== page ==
In Shocking Essay, 'Black Lives Matter' Activist Deray Mckesson Accuses Shaun King of Fraud, Deception

In this undated photo, Shaun King poses where he was the lead pastor of Courageous Church in Midtown Atlanta. King, a blogger who rose to prominence in the aftermath of a police shooting last summer in Ferguson, Mo., pushed back against claims by conservative bloggers that his parents were both white and that he exaggerated an assault he endured two decades ago while attending high school in Versailles, Ky. (Vino Wong/Atlanta Journal-Constitution via AP)

A shocking fracture in the Black Lives Matter movement came Thursday when popular activist DeRay Mckesson penned an article in Medium accusing fellow movement figurehead Shaun King of fraud and deception.

Mckesson, better known by just his first name and his signature puffy blue vest, said King had developed a disturbing pattern that was becoming more and more noticeable.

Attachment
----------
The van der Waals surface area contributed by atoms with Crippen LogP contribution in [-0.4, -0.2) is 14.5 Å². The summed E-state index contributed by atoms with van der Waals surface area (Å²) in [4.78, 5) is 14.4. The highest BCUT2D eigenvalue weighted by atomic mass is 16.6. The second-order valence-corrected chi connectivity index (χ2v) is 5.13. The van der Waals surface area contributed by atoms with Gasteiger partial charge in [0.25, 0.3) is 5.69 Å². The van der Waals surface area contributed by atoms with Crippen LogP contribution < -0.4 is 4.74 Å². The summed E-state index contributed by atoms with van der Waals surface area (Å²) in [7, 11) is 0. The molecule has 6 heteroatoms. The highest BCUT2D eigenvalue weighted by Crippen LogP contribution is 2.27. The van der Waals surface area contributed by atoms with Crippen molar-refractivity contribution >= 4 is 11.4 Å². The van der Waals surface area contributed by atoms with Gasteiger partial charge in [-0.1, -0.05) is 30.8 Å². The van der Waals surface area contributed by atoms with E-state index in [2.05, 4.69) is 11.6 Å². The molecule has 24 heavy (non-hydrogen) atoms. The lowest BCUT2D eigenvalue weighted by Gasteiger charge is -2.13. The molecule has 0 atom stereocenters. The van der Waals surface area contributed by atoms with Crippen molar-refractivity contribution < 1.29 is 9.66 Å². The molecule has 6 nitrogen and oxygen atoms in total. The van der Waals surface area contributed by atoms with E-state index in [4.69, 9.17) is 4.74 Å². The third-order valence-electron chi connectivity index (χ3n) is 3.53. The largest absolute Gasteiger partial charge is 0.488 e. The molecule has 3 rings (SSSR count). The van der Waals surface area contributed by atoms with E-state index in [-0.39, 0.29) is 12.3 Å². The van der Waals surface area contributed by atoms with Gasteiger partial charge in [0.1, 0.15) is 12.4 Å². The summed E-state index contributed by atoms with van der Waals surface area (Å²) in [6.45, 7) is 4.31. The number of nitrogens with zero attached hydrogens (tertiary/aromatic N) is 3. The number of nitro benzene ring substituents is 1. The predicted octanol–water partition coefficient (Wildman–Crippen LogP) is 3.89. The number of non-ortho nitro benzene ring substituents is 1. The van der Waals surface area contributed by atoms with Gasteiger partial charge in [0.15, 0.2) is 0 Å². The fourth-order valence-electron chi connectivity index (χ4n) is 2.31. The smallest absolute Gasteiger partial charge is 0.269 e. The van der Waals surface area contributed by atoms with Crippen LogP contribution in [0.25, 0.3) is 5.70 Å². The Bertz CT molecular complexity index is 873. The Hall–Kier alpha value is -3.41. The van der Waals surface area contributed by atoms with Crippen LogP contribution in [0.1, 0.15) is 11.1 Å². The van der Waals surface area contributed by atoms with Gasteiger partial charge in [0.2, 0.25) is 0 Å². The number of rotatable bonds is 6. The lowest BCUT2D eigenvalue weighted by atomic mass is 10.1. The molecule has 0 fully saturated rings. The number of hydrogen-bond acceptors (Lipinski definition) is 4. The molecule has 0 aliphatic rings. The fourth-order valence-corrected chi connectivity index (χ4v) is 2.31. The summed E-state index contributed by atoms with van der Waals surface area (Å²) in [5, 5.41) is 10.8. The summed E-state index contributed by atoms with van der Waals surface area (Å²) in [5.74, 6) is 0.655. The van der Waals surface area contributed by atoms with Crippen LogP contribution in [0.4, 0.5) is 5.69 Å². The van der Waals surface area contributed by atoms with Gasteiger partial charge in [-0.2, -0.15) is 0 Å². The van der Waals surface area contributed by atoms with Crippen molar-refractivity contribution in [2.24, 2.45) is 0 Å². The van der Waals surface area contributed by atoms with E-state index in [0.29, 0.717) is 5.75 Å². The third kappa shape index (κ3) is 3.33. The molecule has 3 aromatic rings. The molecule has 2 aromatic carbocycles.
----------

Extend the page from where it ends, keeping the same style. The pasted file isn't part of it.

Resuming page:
Mckesson claimed he had tried to take the high road and work through back channels but King’s continued misbehavior warranted public exposure.

The New York Daily News columnist didn’t do much to engender trust after his meteoric rise to fame within the activist culture, with rumors beginning to fly of his mistreatment of women – Black women in particular – and his mismanagement of funds. Not only that, King more recently made several grave errors in judgment, outing two men he believed to be involved in two separate hate crimes, only to discover he had exposed the wrong people.

Mckesson laid out a thorough and tight timeline of King’s disturbing behavior, beginning with the founding of King’s organization “Justice Together” and detailing the problems in the operation. Some of his points included:

1. When people disagreed, they were removed from the group or it was stated that they were white supremacists or trolls.

Mckesson expounded on each point with impressive detail. The entire essay is lengthy, but includes a strong and thorough thread all the way through King’s most recent transgressions. He also questioned King’s claims of raising over $35 million in funds for various charities. Apparently King was simply claiming the fundraising efforts of organizations he had shared information about on social media.

Then there is Clarissa Brooks.

Mckesson goes to painstaking lengths to expose the depth of King’s financial scams and mistreatment of employees. It is an impressive collection of information, witness reports and records.

What is even more impressive is his willingness to call out the bad eggs at the risk of humiliating a movement he believes in.